AUGUSTA, Ga. - The slow-paced solitude of Sunday at Augusta National Golf Club was replaced a day later by the hurried hum of activity, the kind tingling with hope and major excitement that has become synonymous with Masters Monday.
One week a year, Augusta National’s gates are opened to the public, and when spectators were allowed in Monday at 8 a.m., many brought with them a youthful look of wide-eyed appreciation for 365 acres of panoramic greenness. Seemingly forgotten, for a few moments, are the players who will compete for the first major championship of the year in men’s professional golf.
The setting here is always the star, the stage upon which the world’s best test themselves physically, mentally, and emotionally. If interest and television ratings offer any clues, it’s that the Masters draws a captive audience. We’ll expect to be entertained this week with drama, which can take on many forms: comebacks, farewells, reunions, unknowns, amateurs, shocking collapses, overall excellence.
Like most years, scintillating story angles are lurking, none more than the possibility of a Sunday afternoon duel among golf’s biggest names, all of whom have positioned themselves and satisfied their fan bases with strong starts to the PGA Tour season.
Tiger Woods, Phil Mickelson, Luke Donald, and Rory McIlroy have all won tour events in the past two months, and appear to be peaking, by design, just in time for the Masters. To have one in the mix come Sunday’s final round, based solely on their recent form, seems highly probable; providing all four with a chance to win, tantalizingly possible.
However this week plays out, it might be tough to match the scene from a year ago, when Charl Schwartzel earned his first major championship, part of a trend that has been two years in the making. Mickelson, at the 2010 Masters, is the most recent major winner who already owned one. Since then, the last seven major champions have been first-timers.
Schwartzel might have something in common with Graeme McDowell, Louis Oosthuizen, Martin Kaymer, McIlroy, Darren Clarke, and Hopkinton’s Keegan Bradley, but he blazed his own path, becoming the first winner in Masters history to finish with four consecutive birdies. When he made 4 on the par-5 15th hole in the final round last year, he was tied for the lead. When he holed an 18-footer on No. 18 less than an hour later, he owned a two-shot victory the hard way. Even now, it’s not easily describable.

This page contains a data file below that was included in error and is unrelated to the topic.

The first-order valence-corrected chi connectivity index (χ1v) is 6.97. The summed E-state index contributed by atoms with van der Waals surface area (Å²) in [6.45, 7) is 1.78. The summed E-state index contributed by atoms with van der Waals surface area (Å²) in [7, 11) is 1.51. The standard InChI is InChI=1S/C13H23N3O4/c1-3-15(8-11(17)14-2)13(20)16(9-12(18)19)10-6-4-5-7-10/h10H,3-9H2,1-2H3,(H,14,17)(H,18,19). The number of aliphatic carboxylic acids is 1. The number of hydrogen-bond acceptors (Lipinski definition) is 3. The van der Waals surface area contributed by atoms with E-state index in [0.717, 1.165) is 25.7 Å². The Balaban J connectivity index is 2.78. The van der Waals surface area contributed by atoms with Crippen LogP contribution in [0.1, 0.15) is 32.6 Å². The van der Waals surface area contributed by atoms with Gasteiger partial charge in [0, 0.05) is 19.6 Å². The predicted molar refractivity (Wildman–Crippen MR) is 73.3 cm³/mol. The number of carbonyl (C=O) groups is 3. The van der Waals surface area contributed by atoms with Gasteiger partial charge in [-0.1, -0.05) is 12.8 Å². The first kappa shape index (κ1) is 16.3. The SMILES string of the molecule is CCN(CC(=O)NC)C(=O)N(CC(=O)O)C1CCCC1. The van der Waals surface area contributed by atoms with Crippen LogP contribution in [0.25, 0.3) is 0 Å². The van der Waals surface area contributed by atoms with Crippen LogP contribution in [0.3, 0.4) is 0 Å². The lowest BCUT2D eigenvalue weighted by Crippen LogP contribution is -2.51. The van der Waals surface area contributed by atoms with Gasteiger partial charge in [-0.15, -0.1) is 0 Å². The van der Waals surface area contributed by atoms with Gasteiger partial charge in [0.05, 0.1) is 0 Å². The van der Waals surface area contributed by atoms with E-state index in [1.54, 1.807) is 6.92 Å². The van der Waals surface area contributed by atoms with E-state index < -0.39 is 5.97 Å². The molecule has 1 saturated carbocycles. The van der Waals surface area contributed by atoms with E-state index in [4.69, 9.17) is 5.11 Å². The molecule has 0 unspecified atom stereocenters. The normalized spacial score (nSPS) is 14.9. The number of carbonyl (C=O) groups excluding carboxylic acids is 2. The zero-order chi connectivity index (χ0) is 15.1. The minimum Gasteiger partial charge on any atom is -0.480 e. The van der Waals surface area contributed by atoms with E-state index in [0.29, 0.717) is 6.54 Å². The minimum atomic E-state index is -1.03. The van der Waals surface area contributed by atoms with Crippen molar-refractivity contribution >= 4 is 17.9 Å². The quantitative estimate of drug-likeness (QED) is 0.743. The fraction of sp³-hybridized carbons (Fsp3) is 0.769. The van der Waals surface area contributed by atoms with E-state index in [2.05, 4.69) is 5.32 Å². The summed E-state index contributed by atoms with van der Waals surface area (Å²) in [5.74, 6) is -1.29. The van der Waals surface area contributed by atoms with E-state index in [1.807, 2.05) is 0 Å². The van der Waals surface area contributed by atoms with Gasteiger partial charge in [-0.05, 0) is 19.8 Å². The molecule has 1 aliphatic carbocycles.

“Obviously, while you’re doing it, the last thing you’re thinking about is that you’ve just made four birdies. You’re thinking, ‘I’m trying to win the Masters.’ It never even crossed my mind when I finished that I just made four birdies,’’ Schwartzel said. “Obviously, it became quite a thing. I realized nobody ever had done it.
“To close off any tournament with four birdies would be a fair task. But to do it at the Masters, I think it’s something very special.’’
In just his second Masters appearance, the 27-year-old South African with the unique name had left his mark on the game. He emerged from a battle royale - eight players held at least a share of the lead during the final round, including McIlroy and Woods - by seizing the moment, instead of letting it seize him.
If anything, Schwartzel credits his ability to handle the pressure, not to mention his pre-tournament prep work on the fastest greens he could find, as the key component down the stretch.
“All I can say is for some reason that whole week, especially those last few holes - except for the 18th tee - I was very, very calm. Calmer than I normally am. Why that was I’ve got no idea,’’ Schwartzel said. “That played a big role in me executing the shots I did and making the birdies.’’
Schwartzel hasn’t won since the Masters, but he has been consistently good. He followed his major breakthrough with a tie for ninth at the US Open, tie for 16th at the British Open, and tie for 12th at the PGA, and has a pair of top-5 finishes among his five tour starts this season. He registered for the tournament Sunday, and began Masters week on Monday with a practice round, joined by Padraig Harrington.
Woods was the last to successfully defend, winning in 2001-02, so the odds are stacked against Schwartzel. But nobody expected him to win last year (he was ranked 29th before the tournament, 11th after, and is currently eighth), and certainly not in the manner in which he did. What would he like to do differently this year?
“Nothing. Last year worked,’’ he said, laughing. “I think probably the biggest challenge this year is there’s obviously going to be more eyes on you, people want to see whether you can live up to the challenge.
“But that’s something I have to get around in my head not to worry about. I have to go out there and treat it as a new tournament.’’
Hope springs eternal at the Masters, at least until the tournament starts on Thursday, when it’s typically interrupted by reality. But it’s fun to play out certain scenarios, and the thought of another eight-player logjam on Sunday, featuring Woods, McIlroy, Mickelson, Donald, Lee Westwood, Bradley, and others is almost too much to ask for.
The way they’ve been playing, though, it probably doesn’t hurt to ask. So we’ll do it nicely.
“It’s good for the game of golf,’’ said Jason Day, who tied for second last year in his Masters debut. “I think it’s going to be great for the Masters this year. Obviously with Tiger just winning recently, and with how Rory has been playing this year . . . Phil, as well, he’s been playing great.
“I think there’s going to be a lot of hype. It’s going to be pretty exciting, I think. Hopefully we can have another exciting finish like we did last year.’’